Hennepin County should equip all law enforcement officers with naloxone, hire a response czar and provide more options for users to get clean as part of a strategy unveiled Thursday to combat the deadly opioid epidemic.
County commissioners were presented with a comprehensive response to a crisis that took a record 162 lives in the county last year. The problem isn’t unique to Minnesota, as more than 60,000 people in the United States died from opioid overdoses in 2016, more than were killed by gunfire, traffic accidents and HIV combined.
A 40-member task force spent two months developing the plan, which identified 32 actions in the areas of prevention, response, and treatment and recovery, most of which are scheduled to be completed by the end of 2018. No costs were discussed during the one-hour briefing.
“The board asked us to look at best practices, develop a strategic framework, determine what was already being done and then fill in the gaps,” said Susan Palchick, the county’s public health director. “We have to flatline the number of deaths, and we have a lot of opportunity to move the line [down].”
The 26-page plan is the most wide-ranging approach since opioid victims began filling up emergency rooms and morgues several years ago. Addiction usually starts with prescription medications, but synthetic versions of the drug such as fentanyl and the extremely toxic carfentanil have thrown a new complexity into law enforcement efforts.
While the plan focuses on opioids, Board Chairwoman Jan Callison lauded the effort for its significant emphasis on treatment for American Indian and black communities, which are disproportionately affected by opioid abuse, and better follow-up after users leave jail and detox centers.
“We could also be talking about methamphetamines and a number of other addictive substances,” she said. “It’s a complicated problem that makes it very hard to help people make good choices to get healthy.”
Before the plan’s introduction Thursday, various county departments and players in the criminal justice and public health system were applying their own strategies. Several commissioners voiced hope that the hiring of a coordinator will combine those efforts.
“This one responsible person needs to coordinate our approach and have the power to break some china in order to ensure that every strategy we’re using is actually making a difference,” said Commissioner Jeff Johnson, who is a GOP candidate for governor.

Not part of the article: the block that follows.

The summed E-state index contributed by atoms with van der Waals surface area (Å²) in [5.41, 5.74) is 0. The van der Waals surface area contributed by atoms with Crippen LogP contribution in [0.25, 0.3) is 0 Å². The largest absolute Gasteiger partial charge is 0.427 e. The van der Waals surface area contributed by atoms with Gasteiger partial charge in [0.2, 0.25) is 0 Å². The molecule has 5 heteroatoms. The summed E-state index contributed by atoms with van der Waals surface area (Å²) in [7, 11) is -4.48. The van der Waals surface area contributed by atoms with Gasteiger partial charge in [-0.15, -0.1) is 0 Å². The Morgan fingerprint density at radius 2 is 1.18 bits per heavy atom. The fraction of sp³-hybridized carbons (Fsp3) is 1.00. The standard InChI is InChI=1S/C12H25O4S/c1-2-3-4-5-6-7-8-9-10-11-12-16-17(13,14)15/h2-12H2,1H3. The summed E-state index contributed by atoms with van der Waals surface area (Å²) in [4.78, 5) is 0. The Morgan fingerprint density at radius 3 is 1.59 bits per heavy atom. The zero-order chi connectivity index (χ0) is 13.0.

Callison expects the working group will come back to the board soon with a candidate for the job. “The new position will require an ask for resources, which will be a signal that we are serious about this,” she said.
Deputy County Administrator Jennifer DeCubellis highlighted four short-term goals: hiring the coordinator, working with disproportionately affected communities, creating a protocol for the use of naloxone, a drug that can reverse an otherwise fatal heroin overdose, and providing training on new state opioid prescribing guidelines.
Callison said she was disheartened that American Indians and blacks in the county have significantly higher rates of death from opioid overdoses. Commissioner Peter McLaughlin wants doctors at Hennepin County Medical Center (HCMC) educated on best practices of prescriptions, and training for other doctors at other county hospitals and clinics. Nationwide, more than 1,000 people are treated in emergency rooms every day for misusing prescription opioids.
Another focus is reducing the stigma around treatment. Commissioner Debbie Goettel said doctors at HCMC recently told her about a patient who was sent to a nursing home for long-term care and recovery after a stroke. The patient arrived by ambulance, but the nursing home refused to admit the patient after learning he or she was in a methadone program.
“It’s just horrifying,” she said. “So many people are dying of opioid addictions, but we can’t even use the treatments we have available because of the stigma attached to facing the problem.”
DeCubellis and Dr. Gavin Bart, head of addiction medicine at HCMC, discussed the statistical and financial hardships of the opioid crisis. Last year, the county spent $50 million on children removed from parents struggling with drug addiction. Nearly 90 percent of those parents are addicted to opioids.
Lab costs for deaths at the medical examiner’s office increased by $400,000 during the same year. And it’s also expected that the number of babies born with opioids in their system will grow by 113 percent next year, a figure Callison called “stunning.”
Several efforts already in place need enhancement, said DeCubellis: Adding disposal boxes for unused prescriptions, tweaking drug diversion court, coordinating syringe exchange services and including opioid treatment medication in jails.
Commissioners Marion Greene and Linda Higgins even suggested a few new ideas: a detox center for juveniles and allowing security guards to carry and administer naloxone. County Administrator David Hough said he was waiting for a legal opinion from the county attorney on whether security guards could handle naloxone.